vehicle, they will be subject to the same penalties as an
adult in both the criminal and civil case with one
exception, the license suspension for a minor who provides
a specimen above a 0.08 will be for 60 days instead of 90
Driving While Intoxicated - Civil Case:
A person who is arrested for a DWI can face significant
automatic license suspensions. If a person who submits to
a breath or blood test has a blood alcohol concentration (BAC)
at or above a 0.08, DPS will try and suspend the person's
driver's license for a minimum 90 days to a maximum 1
year. If a person has a previous alcohol related contact,
like a DWI, within ten years and they provide a specimen,
DPS will attempt to suspend the person's license for a
term of not less than one (1) year.
If, a person refuses to provide a specimen of breath or
blood, DPS will try to suspend a person's driver's license
for no less than 180 days and mo more than 2 years. In the
case of a refusal, actions as well as words can be
considered refusing to provide a specimen. The officer is
not required to obtain a 'no' or 'I refuse', in order to
make that determination. In fact, requesting an attorney
or not answering at all can also be considered a refusal.
These license suspensions are completely independent of
the criminal case. The burden on the Department is
extraordinarily low and most people arrested for DWI
suffer through some type of license suspension. If a
person has a previous alcohol related contact, like a DWI,
within ten years and refuse to provide a specimen, their
license will be suspended for a term of not less than two
Driving While Intoxicated - Criminal Case:
If this is a first time arrest for DWI, it will be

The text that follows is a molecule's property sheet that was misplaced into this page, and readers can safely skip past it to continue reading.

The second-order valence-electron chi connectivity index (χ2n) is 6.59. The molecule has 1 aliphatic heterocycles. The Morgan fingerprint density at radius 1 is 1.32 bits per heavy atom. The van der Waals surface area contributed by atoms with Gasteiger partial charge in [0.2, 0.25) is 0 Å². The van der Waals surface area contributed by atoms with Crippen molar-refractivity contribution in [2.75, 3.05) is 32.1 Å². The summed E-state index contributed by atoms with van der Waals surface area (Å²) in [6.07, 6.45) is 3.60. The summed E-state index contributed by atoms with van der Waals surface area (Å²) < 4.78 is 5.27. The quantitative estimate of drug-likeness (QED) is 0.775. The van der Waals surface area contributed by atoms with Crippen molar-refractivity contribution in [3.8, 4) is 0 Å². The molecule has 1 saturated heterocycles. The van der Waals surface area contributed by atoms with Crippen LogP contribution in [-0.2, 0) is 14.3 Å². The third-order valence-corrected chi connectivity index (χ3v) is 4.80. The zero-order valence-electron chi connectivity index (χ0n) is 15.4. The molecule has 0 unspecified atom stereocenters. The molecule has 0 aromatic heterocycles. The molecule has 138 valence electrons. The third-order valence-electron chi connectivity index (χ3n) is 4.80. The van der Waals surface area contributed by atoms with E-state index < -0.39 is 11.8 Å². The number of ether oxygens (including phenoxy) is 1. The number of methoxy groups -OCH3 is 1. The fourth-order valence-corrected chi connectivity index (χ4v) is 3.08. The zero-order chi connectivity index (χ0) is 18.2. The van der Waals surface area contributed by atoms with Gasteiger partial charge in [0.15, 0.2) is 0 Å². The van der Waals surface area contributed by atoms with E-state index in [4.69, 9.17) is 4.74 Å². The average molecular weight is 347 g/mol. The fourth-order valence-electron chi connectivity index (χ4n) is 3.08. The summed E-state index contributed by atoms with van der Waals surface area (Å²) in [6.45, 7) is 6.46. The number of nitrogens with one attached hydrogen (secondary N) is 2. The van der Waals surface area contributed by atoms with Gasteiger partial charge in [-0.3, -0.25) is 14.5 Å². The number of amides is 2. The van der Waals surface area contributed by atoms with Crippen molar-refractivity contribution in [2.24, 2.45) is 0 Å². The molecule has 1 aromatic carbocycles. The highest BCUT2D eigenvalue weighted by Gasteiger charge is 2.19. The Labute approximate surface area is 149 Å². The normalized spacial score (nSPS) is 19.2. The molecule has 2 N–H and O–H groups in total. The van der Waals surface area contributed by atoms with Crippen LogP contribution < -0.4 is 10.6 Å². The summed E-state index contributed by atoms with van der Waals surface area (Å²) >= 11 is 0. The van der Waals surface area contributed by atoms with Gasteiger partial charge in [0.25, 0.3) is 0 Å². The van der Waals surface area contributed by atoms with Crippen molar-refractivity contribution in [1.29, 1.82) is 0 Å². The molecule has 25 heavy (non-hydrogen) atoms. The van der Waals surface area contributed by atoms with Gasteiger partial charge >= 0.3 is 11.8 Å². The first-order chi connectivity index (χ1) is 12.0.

classified as a Class 'B' misdemeanor. The punishment
range for a Class 'B' DWI is not less than three (3) days
in jail and a two thousand dollar ($2000) fine. As with
DUI, alcohol education classes, community service,
probation and court costs are all possibilities when
facing a DWI conviction.
An additional license suspension, independent of the civil
case, may also occur as a result of a DWI conviction.
Because this is an enhance able offense, the punishment
for subsequent DWIs will included significant jail time,
fines and community service hours.
The Texas Legislature has also recently enacted a law
which requires that the Department of Public Safety
collect a surcharge from any individual convicted of DWI.
This surcharge is a fee entirely separate from your
criminal or civil case. If a person refused to provide a
specimen or provided a specimen under 0.15, then they must
pay a surcharge of $1,000 a year for three (3) years after
being convicted of DWI. If a person provided a specimen of
0.16 or above, the surcharge is $2,000 a year for three
(3) years. If the surcharge is not paid it can result in
further license suspensions or cancellation of a person's
driver's license altogether.
DWI Criminal Defense Trial Attorney
812 San Antonio St., Suite 100
Austin, TX 78701
Gibson criminal defense trial attorney in Austin, Texas
handling Drunk Driving (DWI) and Driving Under The
Influence (DUI) in the state of Texas. Travis County, Williamson County, Hays County and Bastrop County. Austin, Georgetown, Manor, Round Rock, Pflugerville, Del Valle, Cedar Park, San Marcos, Bastrop.